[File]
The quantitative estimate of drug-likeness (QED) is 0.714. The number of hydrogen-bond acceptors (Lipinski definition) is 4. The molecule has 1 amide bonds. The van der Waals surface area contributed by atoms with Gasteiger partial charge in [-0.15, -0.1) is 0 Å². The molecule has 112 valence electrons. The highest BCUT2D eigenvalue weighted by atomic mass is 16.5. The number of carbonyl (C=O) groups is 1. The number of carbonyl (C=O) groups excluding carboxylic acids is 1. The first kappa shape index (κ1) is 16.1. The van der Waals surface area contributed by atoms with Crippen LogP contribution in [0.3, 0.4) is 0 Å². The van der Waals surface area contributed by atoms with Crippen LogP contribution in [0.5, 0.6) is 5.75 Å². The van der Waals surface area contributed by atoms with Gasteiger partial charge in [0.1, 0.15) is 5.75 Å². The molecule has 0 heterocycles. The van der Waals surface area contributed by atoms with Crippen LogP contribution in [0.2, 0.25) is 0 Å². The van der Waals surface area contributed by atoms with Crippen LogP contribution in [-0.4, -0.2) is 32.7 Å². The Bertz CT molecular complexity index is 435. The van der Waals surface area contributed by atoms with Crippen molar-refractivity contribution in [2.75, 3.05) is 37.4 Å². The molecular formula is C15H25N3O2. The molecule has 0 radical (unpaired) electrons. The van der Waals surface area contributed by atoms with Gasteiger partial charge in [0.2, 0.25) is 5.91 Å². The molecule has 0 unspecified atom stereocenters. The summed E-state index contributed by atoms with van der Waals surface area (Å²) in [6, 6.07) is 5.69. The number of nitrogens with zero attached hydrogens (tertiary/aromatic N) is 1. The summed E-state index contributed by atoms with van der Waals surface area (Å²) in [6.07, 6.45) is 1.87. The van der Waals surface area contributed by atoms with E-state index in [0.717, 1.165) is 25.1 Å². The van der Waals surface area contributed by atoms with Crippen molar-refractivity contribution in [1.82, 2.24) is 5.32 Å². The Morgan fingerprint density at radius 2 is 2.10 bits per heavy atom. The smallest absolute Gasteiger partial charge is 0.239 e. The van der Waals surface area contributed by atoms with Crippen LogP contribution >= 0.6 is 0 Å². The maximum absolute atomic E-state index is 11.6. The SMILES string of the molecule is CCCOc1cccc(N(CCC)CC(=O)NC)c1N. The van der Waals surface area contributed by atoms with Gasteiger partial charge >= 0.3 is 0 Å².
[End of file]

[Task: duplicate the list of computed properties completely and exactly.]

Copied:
The quantitative estimate of drug-likeness (QED) is 0.714. The number of hydrogen-bond acceptors (Lipinski definition) is 4. The molecule has 1 amide bonds. The van der Waals surface area contributed by atoms with Gasteiger partial charge in [-0.15, -0.1) is 0 Å². The molecule has 112 valence electrons. The highest BCUT2D eigenvalue weighted by atomic mass is 16.5. The number of carbonyl (C=O) groups is 1. The number of carbonyl (C=O) groups excluding carboxylic acids is 1. The first kappa shape index (κ1) is 16.1. The van der Waals surface area contributed by atoms with Crippen LogP contribution in [0.3, 0.4) is 0 Å². The van der Waals surface area contributed by atoms with Crippen LogP contribution in [0.5, 0.6) is 5.75 Å². The van der Waals surface area contributed by atoms with Gasteiger partial charge in [0.1, 0.15) is 5.75 Å². The molecule has 0 heterocycles. The van der Waals surface area contributed by atoms with Crippen LogP contribution in [0.2, 0.25) is 0 Å². The van der Waals surface area contributed by atoms with Crippen LogP contribution in [-0.4, -0.2) is 32.7 Å². The Bertz CT molecular complexity index is 435. The van der Waals surface area contributed by atoms with Crippen molar-refractivity contribution in [2.75, 3.05) is 37.4 Å². The molecular formula is C15H25N3O2. The molecule has 0 radical (unpaired) electrons. The van der Waals surface area contributed by atoms with Gasteiger partial charge in [0.2, 0.25) is 5.91 Å². The molecule has 0 unspecified atom stereocenters. The summed E-state index contributed by atoms with van der Waals surface area (Å²) in [6, 6.07) is 5.69. The number of nitrogens with zero attached hydrogens (tertiary/aromatic N) is 1. The summed E-state index contributed by atoms with van der Waals surface area (Å²) in [6.07, 6.45) is 1.87. The van der Waals surface area contributed by atoms with E-state index in [0.717, 1.165) is 25.1 Å². The van der Waals surface area contributed by atoms with Crippen molar-refractivity contribution in [1.82, 2.24) is 5.32 Å². The Morgan fingerprint density at radius 2 is 2.10 bits per heavy atom. The smallest absolute Gasteiger partial charge is 0.239 e. The van der Waals surface area contributed by atoms with Crippen LogP contribution >= 0.6 is 0 Å². The maximum absolute atomic E-state index is 11.6. The SMILES string of the molecule is CCCOc1cccc(N(CCC)CC(=O)NC)c1N. The van der Waals surface area contributed by atoms with Gasteiger partial charge >= 0.3 is 0 Å².